Month: November 2009

Art & Cartography activities at the ICC 2009

The working group (WG) on Art and Cartography was pretty active at the International Cartographic Association Conference in Santiago (Chile) last week. We had our Working group meeting (Attendance: 19 people); a movie screening: A historical review of maps in film edited by Giacomo Andreucci & Virtual globes were born in cinema : A century of envisioning dynamic maps in movies edited by Sébastien Caquard (Attendance: About 100 people); and two paper sessions:  8 papers (Very well attended: up to 110 people). And we were present until the end of the conference as you can see on this picture…

We are looking forward to the next ICC: Paris 2011.

International Cartographic Conference – Nov. 15 – 21, 2009

The ICA “Art & Cartography” working group is organizing a couple of activities at the ICC2009 in Santiago de Chile:

  • A meeting of the working group in order to discuss future ideas, projects, perspectives in the promising field of art & cartography – Wednesday, november 18th: 14-17.30pm in R1 (room);
  • A special movie screening: A selection of scenes dedicated to “Maps in Movies” (wednesday, november 18th at 18:00 through to 19:00, Main Auditorium);
  • Two technical sessions (presentation of paper) (Saturday, November 21st).

Please feel free to distribute this message among friends and colleagues who will also travel to Chile and might be interested in topics concerning “Art & Cartography”.

Ian Hundley. Quilts Made of Maps

Bierbergen Oedelum Black 2006 cotton, wool, silk & linen 80 x 80 inches

Awesome large-scale quilts are made by Ian Hundley, a Brooklyn-based artist, using maps as an inspiration and transforming them into these special patchwork pieces. (More images here). In this video (Cool Hunting, 2006) Ian Hundley discusses his work and inspirations.

Enjoy!

Thanks to Xabi Zirikiain for being so informative!

Map cuts by Karen O’Leary

koleary_papercutsAmerican artist Karen O’Leary reimagines the map as an exchange of negative and positive space. Deftly cutting maps of New York, Paris and London with razor precision, she leaves delicate webs of streets as land and water are cut away. Negative space demarcates land, while meandering grids of paper represents streets.

There is an interview with the artist here.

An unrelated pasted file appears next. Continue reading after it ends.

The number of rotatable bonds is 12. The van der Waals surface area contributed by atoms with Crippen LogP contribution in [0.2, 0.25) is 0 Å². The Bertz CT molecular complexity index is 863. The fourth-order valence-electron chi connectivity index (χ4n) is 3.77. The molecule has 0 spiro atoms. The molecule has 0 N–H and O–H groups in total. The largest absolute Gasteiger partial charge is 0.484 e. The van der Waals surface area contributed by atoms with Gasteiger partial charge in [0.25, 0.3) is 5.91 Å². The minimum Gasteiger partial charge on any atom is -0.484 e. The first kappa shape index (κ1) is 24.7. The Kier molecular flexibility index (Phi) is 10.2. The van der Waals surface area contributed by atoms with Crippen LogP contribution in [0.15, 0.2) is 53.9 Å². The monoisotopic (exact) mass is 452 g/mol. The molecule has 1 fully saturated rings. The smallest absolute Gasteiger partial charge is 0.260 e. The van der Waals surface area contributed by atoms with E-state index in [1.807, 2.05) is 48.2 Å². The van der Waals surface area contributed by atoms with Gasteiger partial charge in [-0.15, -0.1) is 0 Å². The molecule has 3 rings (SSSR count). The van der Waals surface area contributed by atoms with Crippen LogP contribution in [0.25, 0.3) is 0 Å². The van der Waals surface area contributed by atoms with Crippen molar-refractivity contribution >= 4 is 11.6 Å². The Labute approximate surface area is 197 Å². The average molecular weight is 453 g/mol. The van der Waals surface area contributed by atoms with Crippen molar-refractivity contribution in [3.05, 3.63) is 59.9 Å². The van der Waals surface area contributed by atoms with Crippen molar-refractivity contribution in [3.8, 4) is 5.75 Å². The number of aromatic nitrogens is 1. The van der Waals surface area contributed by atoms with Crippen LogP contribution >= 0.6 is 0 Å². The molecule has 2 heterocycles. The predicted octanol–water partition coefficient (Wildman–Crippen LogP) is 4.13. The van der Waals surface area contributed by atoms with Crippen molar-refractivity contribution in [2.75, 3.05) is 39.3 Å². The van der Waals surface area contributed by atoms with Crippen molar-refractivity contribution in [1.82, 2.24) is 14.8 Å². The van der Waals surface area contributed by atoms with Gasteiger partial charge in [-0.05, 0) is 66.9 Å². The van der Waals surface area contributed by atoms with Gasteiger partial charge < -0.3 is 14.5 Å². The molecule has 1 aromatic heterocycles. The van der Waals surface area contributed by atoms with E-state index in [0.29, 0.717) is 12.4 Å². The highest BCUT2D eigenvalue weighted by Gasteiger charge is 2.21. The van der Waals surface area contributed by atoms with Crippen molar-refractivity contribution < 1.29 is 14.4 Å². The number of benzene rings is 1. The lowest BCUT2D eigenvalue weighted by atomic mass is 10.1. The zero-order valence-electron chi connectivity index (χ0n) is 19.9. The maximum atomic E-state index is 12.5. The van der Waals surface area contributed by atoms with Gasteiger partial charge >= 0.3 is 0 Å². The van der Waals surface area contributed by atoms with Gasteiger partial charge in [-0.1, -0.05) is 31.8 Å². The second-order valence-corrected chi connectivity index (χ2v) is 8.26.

More information about this work:

http://infosthetics.com/archives/2009/11/hand-cut_maps.html

http://www.coolhunting.com/archives/2009/11/karen_olearys_c.php

 

 

The Map Is Not the Territory Revisited (London)

This group exhibition at the England & Co. gallery is the latest in an occasional series of exhibitions of artists using maps and map-making strategies.

Wallis-Johnson_London USA (detail)

Jason Wallis-Johnson: London USA (detail)

Works by artists including: Chris Kenny, Michael Druks, Georgia Russell, Jason Wallis-Johnson, Grayson Perry, 
Rolf Brandt, Cornelia Parker, Terry Ryan, Abigail Reynolds, Jonathan Callan, Deirdre Jackson, Alberto Duman, Vito Drago, Margaret Proudfoot, Richard Wentworth, Jugoslav Vlahovic, Paul Tecklenberg and Satomi Matoba.

7-28 November. Private View Friday 13 November 6 to 8:30 pm
England & Co. Gallery.
216 Westbourne Grove
London
W11 2RH

Thanks to Tinho da Cruz for posting this information via CARTO-SoC, the Society of Cartographers Mailing List.

Hidden histories of exploration

imgAn exhibition devoted to the role of indigenous peoples in the history of exploration can be seen in London these days. There is also a website containing many images, film clips and research materials from the Royal Geographical Society collections: www.rgs.org/hiddenhistories

15 October – 10 December 2009
Location:
Royal Geographical Society (with IBG), Exhibition Road, London

Hidden Histories of Exploration reveals the contribution of people such as Juan Tepano, Mohammed Jen Jamain, Sidi Mubarak Bombay, Nain Singh and Pedro Caripoco to the history of exploration. Find out about their role and its lasting significance, as illustrated in the paintings, books, maps photographs, artefacts and manuscripts of the Royal Geographical Society (with IBG). Materials from Africa, Asia, the Arctic and the Americas are respresented, with highlights including paintings by Thomas Baines, Catherine Frere’s sketches of women on an African expedition, and film from the 1922 Everest expedition.